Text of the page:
Posted by: drewdice | July 2, 2010

The Gambler

Remember that Kenny Rogers song, The Gambler?

Well, following my favorite football team, the San Diego Chargers, recently made me think of major challenges that organizations face in building successful, sustainable models, which made me think of Kenny himself. See if you follow where I’m going with this:

– Vincent Jackson, arguably one of the best wide receivers (on the field) for my beloved Bolts, got his second DUI, and plead guilty to the charge in February 2010. Just the other day, the NFL suspended him for 3 games. He is a restricted free agent, and refused to sign the 1 year tender offer from San Diego, saying that if they didn’t offer him a long term deal (also paying him as one of the top receivers in the league), that he would sit out for the majority of the year. The Chargers’ position is to let him sit, not give him the long term deal, and possibly trade him. There are many Chargers’ fans who are up in arms with the team, since Jackson is such a top producer and threat for opposing defenses.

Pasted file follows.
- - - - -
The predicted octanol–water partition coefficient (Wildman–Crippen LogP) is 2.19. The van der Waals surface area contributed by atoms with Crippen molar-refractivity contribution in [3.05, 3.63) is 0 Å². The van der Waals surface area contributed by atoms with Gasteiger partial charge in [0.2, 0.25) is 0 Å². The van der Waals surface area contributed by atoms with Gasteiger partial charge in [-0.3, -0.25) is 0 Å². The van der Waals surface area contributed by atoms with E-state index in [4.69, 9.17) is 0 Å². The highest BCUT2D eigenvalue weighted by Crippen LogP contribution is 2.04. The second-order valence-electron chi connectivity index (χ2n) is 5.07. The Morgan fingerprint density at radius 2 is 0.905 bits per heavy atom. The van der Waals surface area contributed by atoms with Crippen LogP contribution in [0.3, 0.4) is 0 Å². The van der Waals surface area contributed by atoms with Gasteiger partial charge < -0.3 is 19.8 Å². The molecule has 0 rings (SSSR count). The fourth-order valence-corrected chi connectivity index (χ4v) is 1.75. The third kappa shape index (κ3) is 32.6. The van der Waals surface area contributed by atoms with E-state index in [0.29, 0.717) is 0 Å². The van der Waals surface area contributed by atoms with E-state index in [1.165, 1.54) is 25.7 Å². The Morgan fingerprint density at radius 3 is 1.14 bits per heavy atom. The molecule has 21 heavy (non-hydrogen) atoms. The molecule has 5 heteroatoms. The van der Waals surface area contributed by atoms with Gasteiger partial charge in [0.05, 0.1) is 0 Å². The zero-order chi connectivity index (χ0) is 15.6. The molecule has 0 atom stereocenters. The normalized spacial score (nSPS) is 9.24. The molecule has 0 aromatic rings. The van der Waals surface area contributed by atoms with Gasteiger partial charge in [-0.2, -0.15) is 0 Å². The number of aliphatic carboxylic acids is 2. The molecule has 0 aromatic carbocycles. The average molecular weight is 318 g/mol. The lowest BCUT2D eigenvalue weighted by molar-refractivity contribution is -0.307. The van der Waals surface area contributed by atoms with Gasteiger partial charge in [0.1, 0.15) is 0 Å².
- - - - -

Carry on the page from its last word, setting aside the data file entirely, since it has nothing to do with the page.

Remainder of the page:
-Are you kidding? To me, this is a no brainer. I love Jackson’s on the field production (except for the bomb he missed in last year’s playoffs against the Jets that resulted in an interception, and cost San Diego a more commanding lead; the Bolts eventually lost the game), but his off the field transgressions more than negate the football contributions. Jackson is lucky that San Diego didn’t just jettison him. Culture should trump production every time, and if there is a rebel on the squad that just cannot mesh with the values and culture of the organization (mind you, this is after the appropriate coaching, interventions, help, mentoring….), that person has no place in that organization. I’ve seen it too many times where high producing rebels are given exceptions and special treatment, and there are few things more devisive to an organization’s health than that type of behavior from the organization’s leadership. What is the big deal, you might say? Top producers should get extra rope? Not when it comes to culture. Or……